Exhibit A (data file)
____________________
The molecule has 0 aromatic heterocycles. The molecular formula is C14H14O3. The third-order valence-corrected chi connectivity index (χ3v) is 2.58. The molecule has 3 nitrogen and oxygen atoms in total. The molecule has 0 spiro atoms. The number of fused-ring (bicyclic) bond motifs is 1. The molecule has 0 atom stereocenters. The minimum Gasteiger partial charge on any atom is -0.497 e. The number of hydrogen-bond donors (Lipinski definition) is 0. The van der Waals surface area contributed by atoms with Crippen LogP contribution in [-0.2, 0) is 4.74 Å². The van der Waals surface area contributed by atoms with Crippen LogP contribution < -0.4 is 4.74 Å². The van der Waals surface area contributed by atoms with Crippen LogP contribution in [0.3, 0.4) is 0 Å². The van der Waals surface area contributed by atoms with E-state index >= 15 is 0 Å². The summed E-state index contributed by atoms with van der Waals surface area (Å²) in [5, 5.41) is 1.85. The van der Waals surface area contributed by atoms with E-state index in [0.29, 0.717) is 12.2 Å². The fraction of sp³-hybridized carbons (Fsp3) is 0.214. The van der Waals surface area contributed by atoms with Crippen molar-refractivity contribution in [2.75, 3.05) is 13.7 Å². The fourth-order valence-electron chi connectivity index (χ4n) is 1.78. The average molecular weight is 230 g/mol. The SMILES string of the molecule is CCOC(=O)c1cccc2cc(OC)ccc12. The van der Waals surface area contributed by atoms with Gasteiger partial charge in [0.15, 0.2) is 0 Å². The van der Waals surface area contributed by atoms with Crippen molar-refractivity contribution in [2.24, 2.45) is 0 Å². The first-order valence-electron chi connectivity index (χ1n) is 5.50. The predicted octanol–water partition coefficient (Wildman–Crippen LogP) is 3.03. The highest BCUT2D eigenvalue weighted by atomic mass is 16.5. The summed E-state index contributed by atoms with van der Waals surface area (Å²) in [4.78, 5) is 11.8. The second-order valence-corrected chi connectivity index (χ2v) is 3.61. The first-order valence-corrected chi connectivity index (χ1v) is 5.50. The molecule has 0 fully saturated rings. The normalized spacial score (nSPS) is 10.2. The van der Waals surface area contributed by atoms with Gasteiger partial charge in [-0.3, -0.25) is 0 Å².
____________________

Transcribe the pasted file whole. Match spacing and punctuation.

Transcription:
The molecule has 0 aromatic heterocycles. The molecular formula is C14H14O3. The third-order valence-corrected chi connectivity index (χ3v) is 2.58. The molecule has 3 nitrogen and oxygen atoms in total. The molecule has 0 spiro atoms. The number of fused-ring (bicyclic) bond motifs is 1. The molecule has 0 atom stereocenters. The minimum Gasteiger partial charge on any atom is -0.497 e. The number of hydrogen-bond donors (Lipinski definition) is 0. The van der Waals surface area contributed by atoms with Crippen LogP contribution in [-0.2, 0) is 4.74 Å². The van der Waals surface area contributed by atoms with Crippen LogP contribution < -0.4 is 4.74 Å². The van der Waals surface area contributed by atoms with Crippen LogP contribution in [0.3, 0.4) is 0 Å². The van der Waals surface area contributed by atoms with E-state index >= 15 is 0 Å². The summed E-state index contributed by atoms with van der Waals surface area (Å²) in [5, 5.41) is 1.85. The van der Waals surface area contributed by atoms with E-state index in [0.29, 0.717) is 12.2 Å². The fraction of sp³-hybridized carbons (Fsp3) is 0.214. The van der Waals surface area contributed by atoms with Crippen molar-refractivity contribution in [2.75, 3.05) is 13.7 Å². The fourth-order valence-electron chi connectivity index (χ4n) is 1.78. The average molecular weight is 230 g/mol. The SMILES string of the molecule is CCOC(=O)c1cccc2cc(OC)ccc12. The van der Waals surface area contributed by atoms with Gasteiger partial charge in [0.15, 0.2) is 0 Å². The van der Waals surface area contributed by atoms with Crippen molar-refractivity contribution in [2.24, 2.45) is 0 Å². The first-order valence-electron chi connectivity index (χ1n) is 5.50. The predicted octanol–water partition coefficient (Wildman–Crippen LogP) is 3.03. The highest BCUT2D eigenvalue weighted by atomic mass is 16.5. The summed E-state index contributed by atoms with van der Waals surface area (Å²) in [4.78, 5) is 11.8. The second-order valence-corrected chi connectivity index (χ2v) is 3.61. The first-order valence-corrected chi connectivity index (χ1v) is 5.50. The molecule has 0 fully saturated rings. The normalized spacial score (nSPS) is 10.2. The van der Waals surface area contributed by atoms with Gasteiger partial charge in [-0.3, -0.25) is 0 Å².